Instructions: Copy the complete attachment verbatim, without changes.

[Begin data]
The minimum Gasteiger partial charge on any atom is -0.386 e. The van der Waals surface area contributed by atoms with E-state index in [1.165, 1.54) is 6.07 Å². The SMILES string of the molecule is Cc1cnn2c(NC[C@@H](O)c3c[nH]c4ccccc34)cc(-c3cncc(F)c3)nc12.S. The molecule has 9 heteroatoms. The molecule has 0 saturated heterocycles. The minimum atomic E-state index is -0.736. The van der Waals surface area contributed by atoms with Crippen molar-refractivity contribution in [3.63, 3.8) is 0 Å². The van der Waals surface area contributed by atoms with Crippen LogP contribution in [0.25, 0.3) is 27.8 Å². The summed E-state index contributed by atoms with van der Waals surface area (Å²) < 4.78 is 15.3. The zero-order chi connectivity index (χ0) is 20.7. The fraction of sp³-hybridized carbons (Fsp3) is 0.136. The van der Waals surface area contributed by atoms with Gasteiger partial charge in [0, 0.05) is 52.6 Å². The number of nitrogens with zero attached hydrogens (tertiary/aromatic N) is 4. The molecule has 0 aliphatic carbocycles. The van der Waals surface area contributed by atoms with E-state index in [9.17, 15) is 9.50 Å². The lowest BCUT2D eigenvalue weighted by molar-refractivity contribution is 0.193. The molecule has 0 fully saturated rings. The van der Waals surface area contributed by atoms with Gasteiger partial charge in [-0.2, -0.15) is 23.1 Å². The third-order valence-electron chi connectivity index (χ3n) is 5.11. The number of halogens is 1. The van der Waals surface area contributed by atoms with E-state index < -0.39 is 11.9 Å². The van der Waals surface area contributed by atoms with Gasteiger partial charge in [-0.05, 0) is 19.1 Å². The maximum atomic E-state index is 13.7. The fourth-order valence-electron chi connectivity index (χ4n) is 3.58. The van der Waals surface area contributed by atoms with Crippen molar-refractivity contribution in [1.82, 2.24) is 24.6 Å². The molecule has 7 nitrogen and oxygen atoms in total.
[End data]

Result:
The minimum Gasteiger partial charge on any atom is -0.386 e. The van der Waals surface area contributed by atoms with E-state index in [1.165, 1.54) is 6.07 Å². The SMILES string of the molecule is Cc1cnn2c(NC[C@@H](O)c3c[nH]c4ccccc34)cc(-c3cncc(F)c3)nc12.S. The molecule has 9 heteroatoms. The molecule has 0 saturated heterocycles. The minimum atomic E-state index is -0.736. The van der Waals surface area contributed by atoms with Crippen molar-refractivity contribution in [3.63, 3.8) is 0 Å². The van der Waals surface area contributed by atoms with Crippen LogP contribution in [0.25, 0.3) is 27.8 Å². The summed E-state index contributed by atoms with van der Waals surface area (Å²) < 4.78 is 15.3. The zero-order chi connectivity index (χ0) is 20.7. The fraction of sp³-hybridized carbons (Fsp3) is 0.136. The van der Waals surface area contributed by atoms with Gasteiger partial charge in [0, 0.05) is 52.6 Å². The number of nitrogens with zero attached hydrogens (tertiary/aromatic N) is 4. The molecule has 0 aliphatic carbocycles. The van der Waals surface area contributed by atoms with E-state index in [9.17, 15) is 9.50 Å². The lowest BCUT2D eigenvalue weighted by molar-refractivity contribution is 0.193. The molecule has 0 fully saturated rings. The van der Waals surface area contributed by atoms with Gasteiger partial charge in [-0.2, -0.15) is 23.1 Å². The third-order valence-electron chi connectivity index (χ3n) is 5.11. The number of halogens is 1. The van der Waals surface area contributed by atoms with E-state index < -0.39 is 11.9 Å². The van der Waals surface area contributed by atoms with Gasteiger partial charge in [-0.05, 0) is 19.1 Å². The maximum atomic E-state index is 13.7. The fourth-order valence-electron chi connectivity index (χ4n) is 3.58. The van der Waals surface area contributed by atoms with Crippen molar-refractivity contribution in [1.82, 2.24) is 24.6 Å². The molecule has 7 nitrogen and oxygen atoms in total.